Resilience is the title of the book. The common metaphor used—and it's used by Elizabeth Edwards in a passage quoted on the dust jacket—is getting back on your feet after you've been knocked down. After a hard hit, though, it's best to take some time before you get up. But time is something Elizabeth doesn't have. As she told Oprah Winfrey, the incurable cancer with which she lives could end her life in 10 years or one, or less than one. Understandably, then, she's anxious to give her account of her husband's infidelity during his presidential campaign, their decision that he should remain in the race regardless, and their decision to stay in even when, three months later, they learned of her cancer's recurrence in terminal form. She's anxious to put it all behind her as she enters her "new reality" as a woman who loves her husband but cannot fully trust him.
It's a hurried, incomplete telling interspersed across what amounts to a long essay about grief and how hard it is disentangling from broken dreams.
For Edwards supporters, though, who presumably will be the book's chief audience, it serves mainly as a disquieting reminder of how much we didn't know, or knew but set aside, as we climbed aboard for a thrill ride that wasn't safe for anyone.
Elizabeth says that John confessed to her on Dec. 30, 2006, that he'd been with a campaign aide, Rielle Hunter, but only once. John's confession, as she relates it, came out of the blue. He wasn't forced into it by events or fear of discovery; his reason, she says, was remorse. It wasn't until after he ended his campaign in the spring of 2008 that she learned John's "indiscretion" was in fact a drawn-out affair, and that John may be the father of Hunter's child (something John has said isn't possible because of the timing).
So when, in March of 2007, the Edwardses learned that Elizabeth's cancer had spread throughout her body, and they announced the terrible news at that press conference in Chapel Hill, she wasn't thinking that they ought to take the opportunity to get him out of the race lest he do serious damage to the Democratic Party and the nation by winning.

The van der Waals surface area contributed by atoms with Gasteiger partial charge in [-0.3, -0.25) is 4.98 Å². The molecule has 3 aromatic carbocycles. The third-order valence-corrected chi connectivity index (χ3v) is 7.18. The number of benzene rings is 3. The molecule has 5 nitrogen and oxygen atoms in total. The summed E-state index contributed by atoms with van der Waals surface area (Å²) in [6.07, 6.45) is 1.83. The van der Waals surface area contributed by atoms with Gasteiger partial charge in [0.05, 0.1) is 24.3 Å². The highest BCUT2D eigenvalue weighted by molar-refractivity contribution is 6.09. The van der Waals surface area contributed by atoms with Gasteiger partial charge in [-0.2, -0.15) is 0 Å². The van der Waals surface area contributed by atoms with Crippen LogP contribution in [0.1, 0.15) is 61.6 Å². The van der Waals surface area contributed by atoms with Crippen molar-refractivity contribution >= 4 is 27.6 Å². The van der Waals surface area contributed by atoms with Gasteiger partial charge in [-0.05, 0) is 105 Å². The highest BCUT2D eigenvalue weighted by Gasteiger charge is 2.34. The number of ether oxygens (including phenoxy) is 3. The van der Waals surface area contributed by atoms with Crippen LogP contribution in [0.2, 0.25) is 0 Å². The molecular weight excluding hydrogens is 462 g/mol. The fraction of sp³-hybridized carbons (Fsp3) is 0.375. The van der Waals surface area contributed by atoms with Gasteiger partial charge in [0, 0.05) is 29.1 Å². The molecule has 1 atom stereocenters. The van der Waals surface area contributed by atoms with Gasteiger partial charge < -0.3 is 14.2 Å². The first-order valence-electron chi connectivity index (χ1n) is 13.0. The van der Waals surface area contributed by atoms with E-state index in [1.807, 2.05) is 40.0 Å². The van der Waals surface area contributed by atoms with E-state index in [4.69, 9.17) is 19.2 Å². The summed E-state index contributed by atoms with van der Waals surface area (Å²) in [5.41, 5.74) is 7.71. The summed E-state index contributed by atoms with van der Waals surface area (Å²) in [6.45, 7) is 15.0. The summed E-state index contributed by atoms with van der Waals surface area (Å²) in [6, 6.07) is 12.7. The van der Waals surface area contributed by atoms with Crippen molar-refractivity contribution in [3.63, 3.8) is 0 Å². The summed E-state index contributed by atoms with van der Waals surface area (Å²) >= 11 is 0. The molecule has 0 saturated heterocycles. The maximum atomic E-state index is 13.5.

Just the opposite, she says. Her instinct was to hang on tight. In the same way, she says, that she'd wanted her old life back after her teenage son, Wade, was killed in a freak car accident in 1996—and after she was diagnosed with breast cancer in 2004, and after John's confession—she desperately wanted to believe that something of her old life could endure even then.
"I could not simply retreat to my home with nothing but death in my future. It might be hard to understand, but I had done nothing wrong at all, and yet my life, so carefully constructed, so carefully attended to, was being eaten away," she writes. "What did I have to rescue it, to mend it back to how I wanted it to be? [...] I pressed on with what seemed important to me."
It does no good now to think that she should've seen John's confession for what it was, or even that she did see it but couldn't, or wouldn't, grasp the impact of it. So, what? She's living with an incurable disease and a reckless, philandering husband and she wasn't thinking with 100 percent clarity?
Elizabeth did press on, telling audiences how "unbelievably important" it was that John be elected, both for his progressive positions and because he was "completely truthful"—a quality, she emphasized, that was critical after the lies of the Bush administration. (In recent interviews, she has said that she worded her statements so they weren't false. For example, John was "completely truthful" about issues.)
She was not making good decisions then, and she didn't make one when she exposed herself, her home and her dutifully smiling children to Winfrey's traveling circus. (John, who could hardly leave, was there as well.)
"What did you know, and when did you know it?" Winfrey asked.
To which Elizabeth responded with resilience of the too-anxious kind that comes when you're still reeling. It was painful to watch.
If Resilience is opaque about the '08 campaign, however, it is revelatory when read against the rise and fall of the Edwardses' political fortunes that unfolded right before our eyes. What comes through is how these two very human folks invented for themselves—and were later captured by and lost to—a delusion that they were destined for greatness, and that the world needed them to fulfill their destiny.